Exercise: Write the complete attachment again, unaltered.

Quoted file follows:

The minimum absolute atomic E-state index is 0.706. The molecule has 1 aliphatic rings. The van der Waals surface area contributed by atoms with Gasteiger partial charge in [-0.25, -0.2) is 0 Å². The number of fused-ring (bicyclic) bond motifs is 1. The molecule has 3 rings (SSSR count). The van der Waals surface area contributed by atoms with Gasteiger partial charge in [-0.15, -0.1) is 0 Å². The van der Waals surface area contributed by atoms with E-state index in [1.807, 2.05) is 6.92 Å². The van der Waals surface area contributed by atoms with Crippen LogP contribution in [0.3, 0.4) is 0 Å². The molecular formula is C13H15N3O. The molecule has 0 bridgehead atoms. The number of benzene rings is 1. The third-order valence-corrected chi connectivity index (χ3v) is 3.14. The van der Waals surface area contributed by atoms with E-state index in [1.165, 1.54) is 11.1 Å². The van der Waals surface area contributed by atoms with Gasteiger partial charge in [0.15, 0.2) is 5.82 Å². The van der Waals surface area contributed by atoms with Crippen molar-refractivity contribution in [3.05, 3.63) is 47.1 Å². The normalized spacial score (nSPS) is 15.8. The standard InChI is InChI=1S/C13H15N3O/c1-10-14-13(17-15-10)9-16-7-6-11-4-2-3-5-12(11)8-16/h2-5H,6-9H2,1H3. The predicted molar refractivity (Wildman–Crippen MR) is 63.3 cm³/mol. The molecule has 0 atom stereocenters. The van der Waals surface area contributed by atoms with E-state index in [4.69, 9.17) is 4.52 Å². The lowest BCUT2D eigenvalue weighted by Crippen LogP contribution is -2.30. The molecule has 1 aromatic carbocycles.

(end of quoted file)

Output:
The minimum absolute atomic E-state index is 0.706. The molecule has 1 aliphatic rings. The van der Waals surface area contributed by atoms with Gasteiger partial charge in [-0.25, -0.2) is 0 Å². The number of fused-ring (bicyclic) bond motifs is 1. The molecule has 3 rings (SSSR count). The van der Waals surface area contributed by atoms with Gasteiger partial charge in [-0.15, -0.1) is 0 Å². The van der Waals surface area contributed by atoms with E-state index in [1.807, 2.05) is 6.92 Å². The van der Waals surface area contributed by atoms with Crippen LogP contribution in [0.3, 0.4) is 0 Å². The molecular formula is C13H15N3O. The molecule has 0 bridgehead atoms. The number of benzene rings is 1. The third-order valence-corrected chi connectivity index (χ3v) is 3.14. The van der Waals surface area contributed by atoms with E-state index in [1.165, 1.54) is 11.1 Å². The van der Waals surface area contributed by atoms with Gasteiger partial charge in [0.15, 0.2) is 5.82 Å². The van der Waals surface area contributed by atoms with Crippen molar-refractivity contribution in [3.05, 3.63) is 47.1 Å². The normalized spacial score (nSPS) is 15.8. The standard InChI is InChI=1S/C13H15N3O/c1-10-14-13(17-15-10)9-16-7-6-11-4-2-3-5-12(11)8-16/h2-5H,6-9H2,1H3. The predicted molar refractivity (Wildman–Crippen MR) is 63.3 cm³/mol. The molecule has 0 atom stereocenters. The van der Waals surface area contributed by atoms with E-state index in [4.69, 9.17) is 4.52 Å². The lowest BCUT2D eigenvalue weighted by Crippen LogP contribution is -2.30. The molecule has 1 aromatic carbocycles.